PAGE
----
How and When code changes are two seemingly very different dynamics? But wipe away the dust and we find they represent two sides of the Same Coin. In this post we are going to dig in to the dynamics of code change, and, if I do my job, we will also answer an implicit question raised by TDD & The Lump of Code Fallacy: Should there exist multiple fixture files for a given class. But first…
What Is Code?
Let’s get one thing straight: Fixtures Are Code. They are on the very same level as what we typically think of as project code. This goes for any project resource: they are all First Class Citizens of a Software Project. The same professionalism we bring to our class files – we bring that same professionalism to SQL files, style sheets, images, content, documentation. We do this because we center on SRP, and in doing so we simply cannot treat anything about a project as ancillary, as less than, as somehow unworthy of our full Experience, Dedication, and Support.
So when we discuss code dynamics, we are talking about all the code. We are talking about the How and When of all project assets.
Those of you who know me – or have read my blog – know that I center my software engineering craft around SRP. My wish is that you too center your software engineering around SRP. In terms of outcomes, in terms of speed, in any terms you want to measure, SRP at the center just makes sense. Even more so than TDD, it constrains How you do and When you do so that your options are limited to only the Right ones.
With SRP at the center we have two and only two reasons When code changes:
- Assertion Change is indicated.
- Refactoring is indicated.
Assertion Changes are indicated by user stories, load and stress requirements, failing tests. There are other sources, but in general they produce something the system needs to do to continue to be the Right System. Remember that we always define Right System in terms of outcomes, in terms of what the customer Needs today.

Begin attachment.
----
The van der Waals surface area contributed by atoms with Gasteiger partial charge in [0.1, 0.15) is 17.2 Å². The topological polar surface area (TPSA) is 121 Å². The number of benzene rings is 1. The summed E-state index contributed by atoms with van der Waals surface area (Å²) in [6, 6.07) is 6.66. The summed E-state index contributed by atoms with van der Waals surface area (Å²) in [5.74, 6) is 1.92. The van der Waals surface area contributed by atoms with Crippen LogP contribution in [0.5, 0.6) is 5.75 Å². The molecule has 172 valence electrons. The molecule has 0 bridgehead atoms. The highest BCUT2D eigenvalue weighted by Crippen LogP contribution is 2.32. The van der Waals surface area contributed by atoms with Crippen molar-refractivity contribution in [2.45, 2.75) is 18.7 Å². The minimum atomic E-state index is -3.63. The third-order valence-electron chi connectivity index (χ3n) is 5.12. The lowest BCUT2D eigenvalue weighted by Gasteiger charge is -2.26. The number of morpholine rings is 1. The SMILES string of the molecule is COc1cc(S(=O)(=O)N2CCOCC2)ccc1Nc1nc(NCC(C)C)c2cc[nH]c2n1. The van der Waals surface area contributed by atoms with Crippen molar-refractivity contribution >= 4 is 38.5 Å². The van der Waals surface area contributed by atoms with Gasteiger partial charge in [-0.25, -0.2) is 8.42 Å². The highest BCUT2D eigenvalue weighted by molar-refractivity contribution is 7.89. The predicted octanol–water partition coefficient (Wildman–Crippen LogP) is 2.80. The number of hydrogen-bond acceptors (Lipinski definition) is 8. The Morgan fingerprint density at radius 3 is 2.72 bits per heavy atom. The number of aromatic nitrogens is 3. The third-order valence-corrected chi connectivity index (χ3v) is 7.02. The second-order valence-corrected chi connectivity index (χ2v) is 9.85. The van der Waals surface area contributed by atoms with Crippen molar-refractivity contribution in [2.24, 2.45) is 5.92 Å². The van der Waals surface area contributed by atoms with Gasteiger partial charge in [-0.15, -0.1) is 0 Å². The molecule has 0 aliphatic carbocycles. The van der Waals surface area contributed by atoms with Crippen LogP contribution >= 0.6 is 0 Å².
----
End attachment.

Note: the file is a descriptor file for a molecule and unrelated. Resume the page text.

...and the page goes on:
Refactorings are indicated by SRP…it will tell you…if you commit to it. What that looks like in practice is kind of like detailing the ingredients of a Secret Sauce…the range is too vast to detail. But in general any combination of the following will indicate Refactoring:
- Abstruse Symbols (Variable, Type, Namespace)
- More Than Three Parameters
- More Than Five Method Lines
- Commented-Out Code
- Orthogonal Methods
- Unwieldy Fixture Mechanics
- Intermittent Test Breaks
- Multiple Unit Fixtures (Clue!)
The key thing about When Dynamics is that we resist the temptation to predict change – rather, we wait until change is explicitly indicated. That is When Dynamics; that is When Our Code Changes.
After writing When Dynamics section I think it is completely clear that the above also follows for How Dynamics. In other words, How code changes is directly driven by Assertions and Refactorings. How you effect a change When it is time to change is a byproduct of either SRP or assertion changes. You do what an assertion indicates to do. Or you do what SRP indicates to do.
How code changes has some additional aspects not relevant to When code changes. They center around Team Dynamics.
- Commit Often
- Integrate Early
- Repeat Right Patterns
- Highlight Wrong Patterns
- Share What You’ve Learned
- Share What You’ve Not Learned
The key thing about How Dynamics is that we sustain the source, the catalyst, the reason that made this When to change. In other words, if SRP indicates a Refactoring then carry through that stimulus. Make the refactoring the focus of your work, and don’t get distracted from that mission. If the refactoring results in moving code to another code file – carry that through to the fixtures. As Michael Hill implied in his (linked) post, fixtures and implementation represent an indivisible pair. When the fixture is on a change vector, then also is its class under test. And now we can answer the question: One or more than one fixtures per class under test?
Fixtures Per Class?
Let’s get particular here: in terms of Unit Tests there must be a one-to-one between fixtures and classes. We need only summarize what we covered in this post to prove it. Using SRP, a fixture will test the Single Responsibility of the class under test. If you must split a fixture, then you are looking at a Refactoring Indicator for the class under test. Or to summarize differently, both the class under test and fixture are on a change vector together…so whatever happens to one happens to the other. One-to-One.
Now, Functional and Integration fixtures also follow SRP – but they have multiple partners. They are on change vectors with other components of the system and/or other systems. This relationship is Many-to-Many and not One-to-One as with Unit fixtures.
I enjoyed discussing code change dynamics and how that drives the relationship between fixtures and classes under test. If you have questions or want to hear more about this topic hit me up @Rjae.